I’m not saying that support for him is spun entirely of malice or bias. Keen economic anxiety and profound political estrangement are why many voters turned to him, as my Times colleague Farah Stockman explained especially well in a recent editorial that was set in America’s disheartened heartland. “Even false hope,” she noted, “is a form of hope, perhaps the most ubiquitous kind.”

The headline on the article was “Why They Loved Him.” But why haven’t more of them stopped loving him? And how did so many Americans beyond that group fall so hard for him, thrilling to his recklessness, applauding his divisiveness, indulging his unscrupulousness? He tapped into more cynicism and nihilism than this land of boundless tomorrows was supposed to contain.

He tapped into more conspiratorialism, too. And I do mean “tapped.” Trump didn’t draw out anything that wasn’t already there, burbling beneath the surface.

He didn’t sire white supremacists. He didn’t script the dark fantasies of QAnon. He didn’t create all the Americans who rebelled against protective masks and mocked those who wore them, a selfish mind-set that helps explain our tragic lot. It just flourished under him.

And it will almost certainly survive him. The foul spirit of these past five years — I’m including his hateful campaign — has been both pervasive and strangely proud. That’s what makes it different. That’s what makes it so chilling.

I could be overreacting. Maybe, just ahead, there will be moments of grace, enough of them to redeem us. Maybe I’ll look up on or after Nov. 3 and see that Biden has won North Carolina, has won Michigan, has won every closely contested state and the presidency in a landslide. Maybe I’ll have to eat my words.

Please, my fellow Americans, feed me my words. I’d relish that meal.

♫ One Tin Soldier ♫

Last night, I was searching through old emails from my friend Jerry, aka rawgod, for a specific email he asked me to look for from some years ago, when I came across an email from him requesting this song, One Tin Soldier.  I couldn’t remember if I had played it for him or not — turns out that I had, in March 2019.  But, as I listened to the song, read the lyrics, I realized that this is the perfect song for what this nation is dealing with today!  And at that moment, I knew I wanted to play it again, to hopefully remind us to be human, above all else.


Rarely do any of you request a song, and I don’t actively solicit requests, though I always give consideration if someone mentions a song or an artist they particularly like.  Tonight, I had a request and, as I like the song and think the song speaks volumes, has meaning for us all, even today some 50 years after the song was released, I am offering this one tonight.  Most of my readers from across the pond may have never heard this song, for I understand that it never made it big outside of Canada and the U.S., but give it a listen … you might like it!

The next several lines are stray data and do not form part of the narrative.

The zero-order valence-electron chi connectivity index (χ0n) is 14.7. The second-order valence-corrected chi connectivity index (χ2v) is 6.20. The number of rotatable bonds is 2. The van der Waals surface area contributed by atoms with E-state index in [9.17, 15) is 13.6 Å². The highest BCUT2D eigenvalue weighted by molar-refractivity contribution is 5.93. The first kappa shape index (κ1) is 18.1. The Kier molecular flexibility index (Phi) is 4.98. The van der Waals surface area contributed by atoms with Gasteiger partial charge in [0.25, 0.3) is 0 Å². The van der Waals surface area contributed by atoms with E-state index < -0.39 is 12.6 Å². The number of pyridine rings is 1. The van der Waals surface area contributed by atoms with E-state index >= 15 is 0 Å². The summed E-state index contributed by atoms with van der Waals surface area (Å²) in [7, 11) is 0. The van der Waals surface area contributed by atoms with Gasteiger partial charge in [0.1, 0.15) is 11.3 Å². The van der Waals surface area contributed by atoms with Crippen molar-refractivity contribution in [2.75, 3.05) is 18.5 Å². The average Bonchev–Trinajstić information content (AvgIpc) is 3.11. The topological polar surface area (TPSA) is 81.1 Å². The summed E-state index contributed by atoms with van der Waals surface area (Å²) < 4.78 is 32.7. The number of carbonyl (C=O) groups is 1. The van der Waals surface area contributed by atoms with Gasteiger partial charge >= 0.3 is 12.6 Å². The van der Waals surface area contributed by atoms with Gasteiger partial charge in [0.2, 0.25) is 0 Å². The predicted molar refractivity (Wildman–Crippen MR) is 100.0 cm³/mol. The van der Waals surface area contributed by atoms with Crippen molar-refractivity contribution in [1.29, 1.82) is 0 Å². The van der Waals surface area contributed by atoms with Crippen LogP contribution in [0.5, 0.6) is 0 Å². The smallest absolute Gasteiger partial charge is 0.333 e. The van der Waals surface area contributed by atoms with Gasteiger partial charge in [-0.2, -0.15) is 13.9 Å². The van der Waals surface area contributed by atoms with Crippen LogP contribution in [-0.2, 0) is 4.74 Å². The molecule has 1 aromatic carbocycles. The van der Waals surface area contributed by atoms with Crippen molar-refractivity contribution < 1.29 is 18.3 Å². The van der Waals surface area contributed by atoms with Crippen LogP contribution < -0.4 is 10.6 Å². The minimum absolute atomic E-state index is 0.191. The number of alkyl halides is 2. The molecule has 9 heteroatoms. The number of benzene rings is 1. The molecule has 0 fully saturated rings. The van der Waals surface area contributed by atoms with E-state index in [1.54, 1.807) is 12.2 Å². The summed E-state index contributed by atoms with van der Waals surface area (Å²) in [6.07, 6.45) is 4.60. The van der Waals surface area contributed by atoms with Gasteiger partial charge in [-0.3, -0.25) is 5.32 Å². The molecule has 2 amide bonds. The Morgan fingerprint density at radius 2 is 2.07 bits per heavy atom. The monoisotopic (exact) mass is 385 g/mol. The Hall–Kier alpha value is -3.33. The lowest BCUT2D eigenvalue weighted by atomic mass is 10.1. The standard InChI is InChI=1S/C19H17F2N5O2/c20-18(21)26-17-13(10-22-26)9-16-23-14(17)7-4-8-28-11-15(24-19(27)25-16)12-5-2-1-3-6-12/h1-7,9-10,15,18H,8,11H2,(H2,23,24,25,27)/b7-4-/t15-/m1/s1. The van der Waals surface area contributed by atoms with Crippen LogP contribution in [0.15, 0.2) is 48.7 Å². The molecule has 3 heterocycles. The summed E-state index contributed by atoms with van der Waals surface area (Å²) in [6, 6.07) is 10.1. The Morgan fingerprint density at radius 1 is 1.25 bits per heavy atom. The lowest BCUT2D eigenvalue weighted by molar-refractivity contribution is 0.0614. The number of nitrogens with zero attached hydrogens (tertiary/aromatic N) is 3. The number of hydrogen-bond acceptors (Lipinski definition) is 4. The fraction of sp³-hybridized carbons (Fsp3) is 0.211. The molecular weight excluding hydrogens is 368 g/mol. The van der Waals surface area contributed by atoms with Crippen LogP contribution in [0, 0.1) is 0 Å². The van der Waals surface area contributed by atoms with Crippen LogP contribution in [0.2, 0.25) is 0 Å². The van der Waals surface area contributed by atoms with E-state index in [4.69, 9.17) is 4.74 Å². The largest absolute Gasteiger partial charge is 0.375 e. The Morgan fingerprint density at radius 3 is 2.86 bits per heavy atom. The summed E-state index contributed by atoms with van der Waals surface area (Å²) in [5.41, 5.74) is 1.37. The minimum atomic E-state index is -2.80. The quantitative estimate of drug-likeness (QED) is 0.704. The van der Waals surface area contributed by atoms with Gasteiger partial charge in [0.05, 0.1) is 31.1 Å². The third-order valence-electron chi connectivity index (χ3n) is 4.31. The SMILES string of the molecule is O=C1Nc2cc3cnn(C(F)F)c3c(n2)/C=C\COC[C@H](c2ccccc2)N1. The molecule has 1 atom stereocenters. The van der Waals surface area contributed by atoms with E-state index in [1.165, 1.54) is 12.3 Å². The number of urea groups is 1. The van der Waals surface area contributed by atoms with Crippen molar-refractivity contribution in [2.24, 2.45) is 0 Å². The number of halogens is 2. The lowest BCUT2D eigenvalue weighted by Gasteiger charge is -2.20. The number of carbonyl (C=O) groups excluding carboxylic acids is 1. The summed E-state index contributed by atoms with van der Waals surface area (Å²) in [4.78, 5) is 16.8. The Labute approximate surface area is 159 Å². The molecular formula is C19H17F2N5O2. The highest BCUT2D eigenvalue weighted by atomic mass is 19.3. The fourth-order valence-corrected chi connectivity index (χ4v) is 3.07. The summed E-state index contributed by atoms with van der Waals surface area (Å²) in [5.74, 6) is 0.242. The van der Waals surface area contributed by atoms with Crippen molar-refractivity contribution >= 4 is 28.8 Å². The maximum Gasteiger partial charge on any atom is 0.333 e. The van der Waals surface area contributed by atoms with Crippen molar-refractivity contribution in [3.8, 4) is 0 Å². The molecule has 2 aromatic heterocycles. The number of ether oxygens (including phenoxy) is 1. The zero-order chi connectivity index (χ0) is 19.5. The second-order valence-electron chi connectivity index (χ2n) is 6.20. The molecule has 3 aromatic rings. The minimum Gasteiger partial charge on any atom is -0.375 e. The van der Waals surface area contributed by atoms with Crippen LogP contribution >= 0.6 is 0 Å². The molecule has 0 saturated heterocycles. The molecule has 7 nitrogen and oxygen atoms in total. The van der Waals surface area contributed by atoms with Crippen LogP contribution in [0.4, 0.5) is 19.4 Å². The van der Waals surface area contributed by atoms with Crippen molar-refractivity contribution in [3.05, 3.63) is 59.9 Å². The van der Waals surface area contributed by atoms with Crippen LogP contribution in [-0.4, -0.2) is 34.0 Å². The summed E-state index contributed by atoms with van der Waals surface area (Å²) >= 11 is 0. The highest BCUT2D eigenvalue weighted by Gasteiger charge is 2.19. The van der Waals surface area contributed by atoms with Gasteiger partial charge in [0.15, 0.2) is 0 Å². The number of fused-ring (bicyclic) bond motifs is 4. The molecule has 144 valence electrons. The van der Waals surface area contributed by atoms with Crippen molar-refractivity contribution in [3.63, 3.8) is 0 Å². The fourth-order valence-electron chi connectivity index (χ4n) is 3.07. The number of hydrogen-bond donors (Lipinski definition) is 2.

One Tin Soldier is an anti-war song, released in 1969 by Canadian pop group The Original Caste.  The song charted each year from 1969 to 1974 by various artists and on various charts in the United States and Canada. However, it did not chart outside North America.

Written by Dennis Lambert and Brian Potter, One Tin Soldier tells the story of two neighboring tribes, the warlike Valley People and the peaceful Mountain Kingdom which possesses a great treasure buried under a stone. The Valley People demand the treasure. The Mountain People respond that they will share it with “their brothers”, but the Valley People invade and slaughter the Mountain People. On overturning the stone, they find nothing except the words “Peace On Earth” inscribed beneath it.

The song’s message, that human greed and violence is futile, is as meaningful, as imperative as it was when the song was first written.  Unless I miss my guess, it is a lesson that on the whole we still will not have learned when the human species finally leaves the earth forever.

Thank you, rawgod, for an excellent suggestion!

One Tin Soldier
The Original Caste

One tin soldier
Listen people to a story
That was written long ago,
’bout a kingdom on a mountain
And the valley folks below.
On the mountain was a treasure
Hidden deep beneath a stone,
And the valley people swore
They’d have it for their very own.

Go ahead and hate your neighbor,
Go ahead and cheat a friend.
Do it in the name of heaven,
You can justify it in the end.
There won’t be any trumpets blowing,
Come the judgment day,
On the bloody morning after
One tin soldier rides away.

So the people of the valley
Sent a message up the hill,
Asking for the buried treasure
Tons of gold for which they’d kill.
Came the answer from the kingdom,
With our brothers we will share,
All the riches of the mountain,
All the treasure buried there.

Now the valley cried with anger,
Mount your horses, draw your swords
And they killed the mountain people,
So they won their just rewards
Now they stood before the treasure
On the mountain dark and red
Turned the stone and looked beneath it
Peace on earth, was all it said.

Go ahead and hate your neighbor,
Go ahead and cheat and friend,
Do it in the name of heaven,
You can justify it in the end.
There won’t be any trumpets blowing
Come the judgment day,